One of the grandest things about being a grandparent is an opportunity to share the things we are passionate about with a new audience. When my own children were young, I dragged them through museums, mostly on Mother’s Day or my birthday–occasions when I got to pick the activity.
Although they complained that all the Monets at MOMA looked alike to them, they could identify a French Impressionist piece of art from a mile away. We exposed the children to music by playing “Name That Tune” in the car to Rolling Stones or Beatles songs to make sure Rock and Roll would not be lost on the next generation. My husband took our kids to sports events, even in diapers. They were exposed to books, nature, and other interests to help develop their curious minds. And now we get to do it all over again!
This time, we know what works best and can provide input their parents cannot. We have the benefit of interacting on a level that is removed from the day-to-day responsibilities of parents. We are now the family historians and will add a rich sense of family tradition to our grandchild’s life. Also, we will give our young ones positive attitudes towards aging. Something, unfortunately, my generation did not always experience. My own grandmother, dressed in black with her gray hair rolled in a bun under a hairnet, seemed ancient and sedentary at age 70.
So, the best grandparenting activities flow naturally from the interests of both the grandparents and the grandchildren. The good news is that you don’t have to leave Staten Island to find cultural things to do. Many Staten Island grandparents take the kids to local museums, neighborhood theater, and historical landmarks without having to leave the borough!
Visit S.I. Parent online (www.siparent.com/cultural-centers) to see a list of Staten Island Cultural Centers. Check out gems such as Sandy Ground Historical Society, where children will learn about its instrumental role on the Underground Railroad. Also visit The Garibaldi-Meucci Museum, home of the true inventor of the telephone–Antonio Meucci.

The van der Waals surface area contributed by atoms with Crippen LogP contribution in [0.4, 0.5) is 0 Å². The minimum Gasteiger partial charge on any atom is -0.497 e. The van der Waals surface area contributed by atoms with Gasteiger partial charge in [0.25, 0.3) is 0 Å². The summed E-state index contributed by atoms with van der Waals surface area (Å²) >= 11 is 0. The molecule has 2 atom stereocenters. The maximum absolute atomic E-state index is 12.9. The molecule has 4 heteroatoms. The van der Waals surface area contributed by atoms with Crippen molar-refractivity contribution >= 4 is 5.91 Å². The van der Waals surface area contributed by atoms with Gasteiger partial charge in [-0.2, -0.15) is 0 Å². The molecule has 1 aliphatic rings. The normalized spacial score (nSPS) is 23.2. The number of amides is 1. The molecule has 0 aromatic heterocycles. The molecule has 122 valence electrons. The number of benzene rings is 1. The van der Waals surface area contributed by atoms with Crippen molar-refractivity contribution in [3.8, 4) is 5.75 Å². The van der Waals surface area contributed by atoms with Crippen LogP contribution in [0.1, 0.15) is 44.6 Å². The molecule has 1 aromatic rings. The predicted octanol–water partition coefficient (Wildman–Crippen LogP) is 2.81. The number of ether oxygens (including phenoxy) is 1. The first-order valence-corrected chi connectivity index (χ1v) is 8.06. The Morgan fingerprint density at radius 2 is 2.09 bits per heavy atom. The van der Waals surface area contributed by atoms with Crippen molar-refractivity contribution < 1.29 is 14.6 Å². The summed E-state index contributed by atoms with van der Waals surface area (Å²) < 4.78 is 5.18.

Remember, concerts, plays, movies, science centers such as those at the Staten Island Children’s Museum, provide opportunities to be together and to exchange ideas and opinions. A simple ride on the Staten Island Ferry turns fun into education as you are presented with an up-close view of the magnificent Statue of Liberty and Ellis Island. Read up ahead of time and impress your grandchildren with a few facts and trivia.
Do not underestimate the value of educating our children about recent history. A short distance from the St. George Ferry Terminal stands Postcards, a minimalist marble sculpture stretching 30 feet in the air. This understated memorial to the 9/11 World Trade Center tragedy was erected to honor the lives of the 274 Staten Island victims. Stand directly between the two structures to see across the water to the exact location of the former Twin Towers.
If you only have a short amount of time to spend together, simply going to parks or walking in the neighborhood can be both fun and educational. Bring binoculars on walks; kids love the adventure of seeing nature up close or landscapes in the distance.
Regardless of a child’s age, there are endless ways to have fun with the grandchildren. Every age offers its own challenge, as well as opportunity. It is a lot cheaper to entertain younger children than teens, but keep an open mind and look for various resources to accommodate everyone.
By Staten Islander Marianna Randazzo, author, educator, and a newly minted grandmother.